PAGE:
3 nights, 3 hotels: What it's really like to stay in a hotel during the coronavirus pandemic

LAS VEGAS - The voicemail indicator flashed when I checked into my room at the New York-New York Hotel & Casino during the reopening of the strip last week.
Instead of a normal greeting or a leftover message that a previous guest never called, a hotel employee's voicemail was about cleanliness.
My room and bed sheets were cleaned thoroughly before I arrived, she said, noticing the cleaning seal I had broken when I swiped the magnetic key card to enter the room.
"If you would like us to clean your room again during your stay, please contact the cleaning service," the message said. '
That's right: the daily cleaning service, a staple for a hotel stay, is now available on request.
This is one of the many changes triggered by the coronavirus crisis. Hotels such as airlines and other tour operators have had to introduce new health and safety protocols to ensure employee safety and attract customers as travel restrictions are relaxed.
The American Hotel & Lodging Association issued "Safe Stay" guidelines in May, and individual hotel chains have developed their own plans. MGM Resorts, which operates New York-New York and a dozen other Las Vegas hotels, has developed a seven-step operation security plan and includes a link to the plan on the sticker attached to each room door.
To see firsthand what it was like to stay in a hotel during the pandemic, I spent three nights in three different hotels while reporting on the reopening of Las Vegas. In addition to New York-New York, I checked in at Caesars Palace, part of the casino gaming giant Caesars Entertainment, and at The D Las Vegas, an independent hotel on Fremont Street in downtown Las Vegas. All trips were paid for by USA TODAY and the stays were anonymous.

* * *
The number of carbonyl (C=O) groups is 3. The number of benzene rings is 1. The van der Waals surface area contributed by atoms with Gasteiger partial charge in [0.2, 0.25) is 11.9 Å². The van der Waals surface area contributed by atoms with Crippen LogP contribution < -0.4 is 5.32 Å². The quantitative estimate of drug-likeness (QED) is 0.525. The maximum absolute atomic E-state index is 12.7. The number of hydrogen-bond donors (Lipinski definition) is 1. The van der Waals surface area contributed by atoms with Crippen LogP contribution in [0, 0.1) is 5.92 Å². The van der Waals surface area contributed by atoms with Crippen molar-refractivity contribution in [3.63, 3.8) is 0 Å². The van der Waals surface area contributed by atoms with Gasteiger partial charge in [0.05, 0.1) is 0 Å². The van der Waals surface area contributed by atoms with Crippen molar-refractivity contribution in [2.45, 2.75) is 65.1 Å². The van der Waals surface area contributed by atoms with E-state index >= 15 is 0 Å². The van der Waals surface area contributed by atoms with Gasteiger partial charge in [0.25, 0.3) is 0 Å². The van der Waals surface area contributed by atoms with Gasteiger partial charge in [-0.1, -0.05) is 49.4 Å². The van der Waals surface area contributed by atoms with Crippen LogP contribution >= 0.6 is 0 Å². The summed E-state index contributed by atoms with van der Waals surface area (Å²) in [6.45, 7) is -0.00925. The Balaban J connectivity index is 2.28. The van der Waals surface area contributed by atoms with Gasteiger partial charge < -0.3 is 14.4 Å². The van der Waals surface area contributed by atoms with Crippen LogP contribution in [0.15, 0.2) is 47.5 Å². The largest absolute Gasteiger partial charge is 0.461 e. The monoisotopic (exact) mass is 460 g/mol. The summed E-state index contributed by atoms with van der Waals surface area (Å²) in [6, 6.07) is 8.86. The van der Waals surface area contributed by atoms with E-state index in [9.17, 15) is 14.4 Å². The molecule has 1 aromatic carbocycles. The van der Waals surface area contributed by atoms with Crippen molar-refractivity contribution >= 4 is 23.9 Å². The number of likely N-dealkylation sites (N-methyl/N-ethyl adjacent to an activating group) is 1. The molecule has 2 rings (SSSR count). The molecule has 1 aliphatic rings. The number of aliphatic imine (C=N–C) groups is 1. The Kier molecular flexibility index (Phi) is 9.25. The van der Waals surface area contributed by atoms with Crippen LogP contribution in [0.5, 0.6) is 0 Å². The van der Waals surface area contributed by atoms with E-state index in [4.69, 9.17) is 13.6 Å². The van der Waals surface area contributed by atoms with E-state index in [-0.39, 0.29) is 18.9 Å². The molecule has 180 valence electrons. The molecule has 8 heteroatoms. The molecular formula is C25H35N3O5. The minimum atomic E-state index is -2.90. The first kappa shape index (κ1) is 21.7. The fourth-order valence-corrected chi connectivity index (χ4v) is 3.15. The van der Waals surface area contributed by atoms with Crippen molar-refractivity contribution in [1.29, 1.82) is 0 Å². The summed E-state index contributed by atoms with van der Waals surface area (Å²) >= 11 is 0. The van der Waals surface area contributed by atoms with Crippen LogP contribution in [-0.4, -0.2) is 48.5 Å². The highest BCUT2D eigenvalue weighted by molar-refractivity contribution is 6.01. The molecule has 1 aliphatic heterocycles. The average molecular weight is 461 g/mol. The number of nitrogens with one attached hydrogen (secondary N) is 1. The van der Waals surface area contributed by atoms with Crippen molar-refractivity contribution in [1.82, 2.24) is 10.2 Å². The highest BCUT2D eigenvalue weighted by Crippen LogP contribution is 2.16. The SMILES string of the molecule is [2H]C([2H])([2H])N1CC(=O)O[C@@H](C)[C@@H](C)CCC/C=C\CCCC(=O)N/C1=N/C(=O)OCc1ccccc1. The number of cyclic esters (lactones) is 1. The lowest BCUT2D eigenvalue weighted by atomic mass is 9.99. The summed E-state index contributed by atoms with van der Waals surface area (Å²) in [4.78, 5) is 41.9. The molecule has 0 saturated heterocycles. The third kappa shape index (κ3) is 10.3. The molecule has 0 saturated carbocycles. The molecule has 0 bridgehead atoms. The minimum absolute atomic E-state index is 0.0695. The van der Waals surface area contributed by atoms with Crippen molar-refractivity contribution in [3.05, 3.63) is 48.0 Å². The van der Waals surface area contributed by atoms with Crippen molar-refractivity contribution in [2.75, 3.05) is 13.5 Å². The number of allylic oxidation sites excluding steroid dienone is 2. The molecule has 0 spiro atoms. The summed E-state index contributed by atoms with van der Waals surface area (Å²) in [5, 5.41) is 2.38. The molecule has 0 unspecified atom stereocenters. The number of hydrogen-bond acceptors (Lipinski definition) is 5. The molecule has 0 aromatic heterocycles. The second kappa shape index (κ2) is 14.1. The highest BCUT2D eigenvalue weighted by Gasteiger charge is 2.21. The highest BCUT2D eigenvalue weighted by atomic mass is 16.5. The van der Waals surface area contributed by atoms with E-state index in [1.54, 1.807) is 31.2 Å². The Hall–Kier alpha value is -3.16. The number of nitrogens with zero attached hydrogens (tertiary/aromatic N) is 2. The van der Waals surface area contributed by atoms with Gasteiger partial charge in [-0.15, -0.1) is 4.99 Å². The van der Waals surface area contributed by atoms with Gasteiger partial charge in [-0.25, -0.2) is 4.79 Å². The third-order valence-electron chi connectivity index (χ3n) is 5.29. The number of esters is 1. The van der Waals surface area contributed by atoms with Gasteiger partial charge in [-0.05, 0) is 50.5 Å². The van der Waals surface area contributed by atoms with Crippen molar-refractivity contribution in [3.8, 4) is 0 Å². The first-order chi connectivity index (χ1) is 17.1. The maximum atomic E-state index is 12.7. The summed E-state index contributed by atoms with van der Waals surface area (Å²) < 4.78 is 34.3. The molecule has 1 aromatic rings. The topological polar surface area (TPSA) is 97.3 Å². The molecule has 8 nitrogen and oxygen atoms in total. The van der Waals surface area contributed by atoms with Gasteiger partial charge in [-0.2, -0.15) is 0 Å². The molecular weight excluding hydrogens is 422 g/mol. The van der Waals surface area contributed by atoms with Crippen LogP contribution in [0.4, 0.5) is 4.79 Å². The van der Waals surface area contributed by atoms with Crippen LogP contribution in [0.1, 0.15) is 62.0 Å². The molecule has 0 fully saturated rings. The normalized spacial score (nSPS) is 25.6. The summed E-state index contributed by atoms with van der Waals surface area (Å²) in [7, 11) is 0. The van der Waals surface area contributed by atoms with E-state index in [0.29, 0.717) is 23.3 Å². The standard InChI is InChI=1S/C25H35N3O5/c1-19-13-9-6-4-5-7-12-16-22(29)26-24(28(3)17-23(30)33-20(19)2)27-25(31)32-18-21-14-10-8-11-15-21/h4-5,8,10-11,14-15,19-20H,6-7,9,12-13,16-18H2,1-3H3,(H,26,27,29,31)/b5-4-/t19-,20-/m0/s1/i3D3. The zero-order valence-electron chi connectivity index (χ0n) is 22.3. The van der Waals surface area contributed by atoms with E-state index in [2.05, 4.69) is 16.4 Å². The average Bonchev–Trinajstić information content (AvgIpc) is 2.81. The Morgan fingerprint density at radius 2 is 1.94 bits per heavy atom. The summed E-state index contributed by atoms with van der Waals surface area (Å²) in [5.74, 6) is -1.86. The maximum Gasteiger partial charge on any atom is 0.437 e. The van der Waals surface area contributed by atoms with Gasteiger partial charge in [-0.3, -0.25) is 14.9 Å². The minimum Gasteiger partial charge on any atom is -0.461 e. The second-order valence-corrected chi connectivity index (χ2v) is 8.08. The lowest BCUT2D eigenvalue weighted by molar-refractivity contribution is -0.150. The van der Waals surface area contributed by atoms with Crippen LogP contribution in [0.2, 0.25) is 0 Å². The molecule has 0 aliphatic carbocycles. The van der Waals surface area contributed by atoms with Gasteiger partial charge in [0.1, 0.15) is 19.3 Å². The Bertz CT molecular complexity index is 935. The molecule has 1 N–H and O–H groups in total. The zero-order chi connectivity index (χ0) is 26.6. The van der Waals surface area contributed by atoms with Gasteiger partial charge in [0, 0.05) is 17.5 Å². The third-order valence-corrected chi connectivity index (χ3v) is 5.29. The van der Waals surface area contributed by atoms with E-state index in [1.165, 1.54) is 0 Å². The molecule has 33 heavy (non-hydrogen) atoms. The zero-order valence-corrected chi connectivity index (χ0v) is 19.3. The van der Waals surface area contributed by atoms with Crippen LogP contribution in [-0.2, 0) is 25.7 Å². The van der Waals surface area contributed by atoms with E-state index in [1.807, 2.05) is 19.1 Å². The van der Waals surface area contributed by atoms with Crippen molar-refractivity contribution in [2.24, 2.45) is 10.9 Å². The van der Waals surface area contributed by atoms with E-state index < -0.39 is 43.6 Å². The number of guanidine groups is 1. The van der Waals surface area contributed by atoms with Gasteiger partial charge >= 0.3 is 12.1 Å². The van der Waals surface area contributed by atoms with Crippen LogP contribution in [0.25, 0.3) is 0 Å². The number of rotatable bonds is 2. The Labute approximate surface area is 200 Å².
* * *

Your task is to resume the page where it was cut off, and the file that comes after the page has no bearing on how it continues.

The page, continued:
Hotel policies vary across the country, of course, and the precautions you'll find at a mega resort in Vegas are likely to differ from those at a budget motel, luxury inn, or convention hotel across the country, with some of the changes being different State specified and local regulations. Even within Las Vegas there are deviations: The Venetian still offers a daily cleaning service in every room.
However, the topics will be similar.
The biggest surprise for me: once in the rooms, at least in Las Vegas, nothing seemed to differ dramatically from a stay before the corona virus. There were ice buckets, glasses or cups for water, the same old mini shampoo bottles, and prehistoric phones and alarm clocks.
The only thing I noticed differently in New York-New York besides the equipment set was a black and gold cardboard cover over the remote control, which for a long time was considered one of the most germinating objects in a room.
"Cleaned for your safety," it says.
The TV remote control in the New York-New York Hotel & Casino in Las Vegas now offers a little protection in the midst of the coronavirus pandemic.
6 things different from staying in a hotel during the coronavirus pandemic